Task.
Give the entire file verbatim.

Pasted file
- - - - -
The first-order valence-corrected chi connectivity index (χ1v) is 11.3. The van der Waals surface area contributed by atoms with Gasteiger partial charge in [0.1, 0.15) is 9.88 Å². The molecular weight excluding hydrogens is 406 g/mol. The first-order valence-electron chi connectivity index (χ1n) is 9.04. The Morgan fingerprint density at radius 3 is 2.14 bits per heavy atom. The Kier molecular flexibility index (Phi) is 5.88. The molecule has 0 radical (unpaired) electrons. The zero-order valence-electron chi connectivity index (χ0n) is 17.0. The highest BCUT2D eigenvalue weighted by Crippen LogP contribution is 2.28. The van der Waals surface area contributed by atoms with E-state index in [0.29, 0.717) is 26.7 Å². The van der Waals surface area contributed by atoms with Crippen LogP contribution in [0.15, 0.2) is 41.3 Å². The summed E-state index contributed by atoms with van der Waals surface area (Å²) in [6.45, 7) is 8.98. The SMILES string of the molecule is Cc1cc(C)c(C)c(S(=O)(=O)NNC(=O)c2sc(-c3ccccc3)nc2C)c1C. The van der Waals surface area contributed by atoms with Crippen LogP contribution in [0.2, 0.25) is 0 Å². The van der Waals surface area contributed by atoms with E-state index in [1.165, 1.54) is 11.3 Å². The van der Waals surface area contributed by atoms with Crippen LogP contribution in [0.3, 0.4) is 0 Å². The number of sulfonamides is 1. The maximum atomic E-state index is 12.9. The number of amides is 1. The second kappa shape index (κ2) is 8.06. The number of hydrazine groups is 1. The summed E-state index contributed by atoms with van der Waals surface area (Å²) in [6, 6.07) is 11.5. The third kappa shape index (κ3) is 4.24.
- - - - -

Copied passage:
The first-order valence-corrected chi connectivity index (χ1v) is 11.3. The van der Waals surface area contributed by atoms with Gasteiger partial charge in [0.1, 0.15) is 9.88 Å². The molecular weight excluding hydrogens is 406 g/mol. The first-order valence-electron chi connectivity index (χ1n) is 9.04. The Morgan fingerprint density at radius 3 is 2.14 bits per heavy atom. The Kier molecular flexibility index (Phi) is 5.88. The molecule has 0 radical (unpaired) electrons. The zero-order valence-electron chi connectivity index (χ0n) is 17.0. The highest BCUT2D eigenvalue weighted by Crippen LogP contribution is 2.28. The van der Waals surface area contributed by atoms with E-state index in [0.29, 0.717) is 26.7 Å². The van der Waals surface area contributed by atoms with Crippen LogP contribution in [0.15, 0.2) is 41.3 Å². The summed E-state index contributed by atoms with van der Waals surface area (Å²) in [6.45, 7) is 8.98. The SMILES string of the molecule is Cc1cc(C)c(C)c(S(=O)(=O)NNC(=O)c2sc(-c3ccccc3)nc2C)c1C. The van der Waals surface area contributed by atoms with Crippen LogP contribution in [0.2, 0.25) is 0 Å². The van der Waals surface area contributed by atoms with E-state index in [1.165, 1.54) is 11.3 Å². The van der Waals surface area contributed by atoms with Crippen LogP contribution in [0.3, 0.4) is 0 Å². The number of sulfonamides is 1. The maximum atomic E-state index is 12.9. The number of amides is 1. The second kappa shape index (κ2) is 8.06. The number of hydrazine groups is 1. The summed E-state index contributed by atoms with van der Waals surface area (Å²) in [6, 6.07) is 11.5. The third kappa shape index (κ3) is 4.24.